- In our society, employability is often equated with worth and value on a fundamental level. In the current bad economy, lots of people have been losing their jobs, and half of them feel that being unemployed has changed their lives for the worse. Being unemployed is seen as shameful, humiliating, a sort of failure to grow up and develop into a “real person.” Obviously, having “disabled” be seen as a synonym for something with those negative connotations does a disservice to people in both groups.
(A slightly different version of this post appeared at this ain’t livin’ under the title “Yes, Actually, I Can Make An Informed Choice“.)
There’s an interesting trend I’ve been noticing more of late at feminist websites: The idea that certain women don’t know what’s good for them. These women need to be told in no uncertain words about how to take care of their bodies, how to live their lives, how to interact with medical professionals, how to make decisions about their medical care. And, by extension, how to handle their disabilities.
Who are these women? They tend to be women who do things which feminists disagree with. For example, women who opt to have large families are informed that they are endangering themselves with multiple pregnancies and they should stop. Likewise, women who are considered “bad sluts” within the good slut/bad slut dichotomy are informed that they’re doing it wrong. That they are incapable of caring for themselves. Women who opt to stay at home, to not go to college, are also informed that they are making bad choices. Women with disabilities are routinely informed that they don’t actually know their own bodies and that they are endangering themselves. Simply by daring to be disabled and proud!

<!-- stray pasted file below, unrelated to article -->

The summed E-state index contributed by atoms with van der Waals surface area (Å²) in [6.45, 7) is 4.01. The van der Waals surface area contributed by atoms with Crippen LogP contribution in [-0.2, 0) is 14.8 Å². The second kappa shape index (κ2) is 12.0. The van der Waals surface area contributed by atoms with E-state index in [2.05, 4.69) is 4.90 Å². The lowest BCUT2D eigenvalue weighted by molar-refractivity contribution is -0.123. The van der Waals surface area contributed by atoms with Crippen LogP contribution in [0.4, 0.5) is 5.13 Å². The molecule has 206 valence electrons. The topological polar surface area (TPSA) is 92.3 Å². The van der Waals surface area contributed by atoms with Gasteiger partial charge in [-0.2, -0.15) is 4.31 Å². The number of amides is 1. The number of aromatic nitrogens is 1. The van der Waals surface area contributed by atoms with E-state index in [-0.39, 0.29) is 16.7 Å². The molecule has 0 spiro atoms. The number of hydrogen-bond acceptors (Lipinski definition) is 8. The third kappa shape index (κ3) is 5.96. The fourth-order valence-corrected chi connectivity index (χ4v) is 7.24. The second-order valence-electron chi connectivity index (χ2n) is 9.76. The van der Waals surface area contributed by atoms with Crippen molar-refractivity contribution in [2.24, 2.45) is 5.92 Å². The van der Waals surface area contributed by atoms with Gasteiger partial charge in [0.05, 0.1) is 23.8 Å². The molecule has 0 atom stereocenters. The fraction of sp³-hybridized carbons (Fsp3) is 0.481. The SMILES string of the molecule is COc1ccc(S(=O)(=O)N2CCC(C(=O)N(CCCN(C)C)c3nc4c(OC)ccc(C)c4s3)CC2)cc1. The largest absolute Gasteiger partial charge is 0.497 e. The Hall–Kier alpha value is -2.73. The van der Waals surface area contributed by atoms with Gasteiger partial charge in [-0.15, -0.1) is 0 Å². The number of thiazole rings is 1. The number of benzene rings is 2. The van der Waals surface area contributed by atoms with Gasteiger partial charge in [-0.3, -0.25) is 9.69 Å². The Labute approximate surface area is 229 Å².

I’ve seen supposedly feminist websites saying that women should be subjected to unnecessary medical procedures “to make sure that they get STI testing,” because apparently women wouldn’t get STI testing if they weren’t forced to come in for excessively administered pap smears. I’ve seen sites saying that women should get screenings which are not recommended because otherwise they won’t know to take care of themselves and won’t see a doctor in a timely fashion. I’ve seen sites arguing that women who have multiple children are “brainwashed” and “need counseling.”
As one might imagine, I find this extremely irritating. Because, here’s the thing. I think that everyone is capable of making informed choices. And when I make an informed choice, I do not need to demonstrate to anyone that I have satisfied their requirements of what an “informed choice” is, and I do not need to justify my choice, ever. If a woman decides that she wants to have 12 children and she’s making an informed choice to do that, and it is not my business to tell her that she is engaging in risky behaviour and she is brainwashed.